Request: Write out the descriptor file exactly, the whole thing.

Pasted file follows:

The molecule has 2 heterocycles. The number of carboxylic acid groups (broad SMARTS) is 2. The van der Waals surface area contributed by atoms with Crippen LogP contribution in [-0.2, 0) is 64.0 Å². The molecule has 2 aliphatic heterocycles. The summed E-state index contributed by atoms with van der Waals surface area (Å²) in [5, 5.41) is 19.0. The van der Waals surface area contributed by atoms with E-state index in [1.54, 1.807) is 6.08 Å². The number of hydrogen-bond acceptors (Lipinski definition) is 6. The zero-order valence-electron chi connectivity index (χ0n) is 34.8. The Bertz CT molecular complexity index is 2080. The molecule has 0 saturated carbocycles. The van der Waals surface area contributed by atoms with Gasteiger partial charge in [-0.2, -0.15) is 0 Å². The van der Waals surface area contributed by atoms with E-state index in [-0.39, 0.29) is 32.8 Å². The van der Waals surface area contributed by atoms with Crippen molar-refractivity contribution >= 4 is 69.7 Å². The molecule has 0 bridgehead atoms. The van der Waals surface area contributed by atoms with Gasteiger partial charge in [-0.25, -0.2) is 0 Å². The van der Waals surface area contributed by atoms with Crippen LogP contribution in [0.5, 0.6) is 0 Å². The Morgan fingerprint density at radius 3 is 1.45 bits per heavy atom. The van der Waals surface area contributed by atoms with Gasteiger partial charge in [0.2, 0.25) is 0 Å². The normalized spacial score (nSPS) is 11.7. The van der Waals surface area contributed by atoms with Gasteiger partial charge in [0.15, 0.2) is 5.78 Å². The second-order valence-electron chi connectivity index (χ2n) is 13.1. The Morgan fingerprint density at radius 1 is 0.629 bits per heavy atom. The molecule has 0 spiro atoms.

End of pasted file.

The molecule has 2 heterocycles. The number of carboxylic acid groups (broad SMARTS) is 2. The van der Waals surface area contributed by atoms with Crippen LogP contribution in [-0.2, 0) is 64.0 Å². The molecule has 2 aliphatic heterocycles. The summed E-state index contributed by atoms with van der Waals surface area (Å²) in [5, 5.41) is 19.0. The van der Waals surface area contributed by atoms with E-state index in [1.54, 1.807) is 6.08 Å². The number of hydrogen-bond acceptors (Lipinski definition) is 6. The zero-order valence-electron chi connectivity index (χ0n) is 34.8. The Bertz CT molecular complexity index is 2080. The molecule has 0 saturated carbocycles. The van der Waals surface area contributed by atoms with Gasteiger partial charge in [-0.2, -0.15) is 0 Å². The van der Waals surface area contributed by atoms with E-state index in [-0.39, 0.29) is 32.8 Å². The van der Waals surface area contributed by atoms with Crippen molar-refractivity contribution >= 4 is 69.7 Å². The molecule has 0 bridgehead atoms. The van der Waals surface area contributed by atoms with Gasteiger partial charge in [-0.25, -0.2) is 0 Å². The van der Waals surface area contributed by atoms with Crippen LogP contribution in [0.5, 0.6) is 0 Å². The Morgan fingerprint density at radius 3 is 1.45 bits per heavy atom. The van der Waals surface area contributed by atoms with Gasteiger partial charge in [0.2, 0.25) is 0 Å². The normalized spacial score (nSPS) is 11.7. The van der Waals surface area contributed by atoms with Gasteiger partial charge in [0.15, 0.2) is 5.78 Å². The second-order valence-electron chi connectivity index (χ2n) is 13.1. The Morgan fingerprint density at radius 1 is 0.629 bits per heavy atom. The molecule has 0 spiro atoms.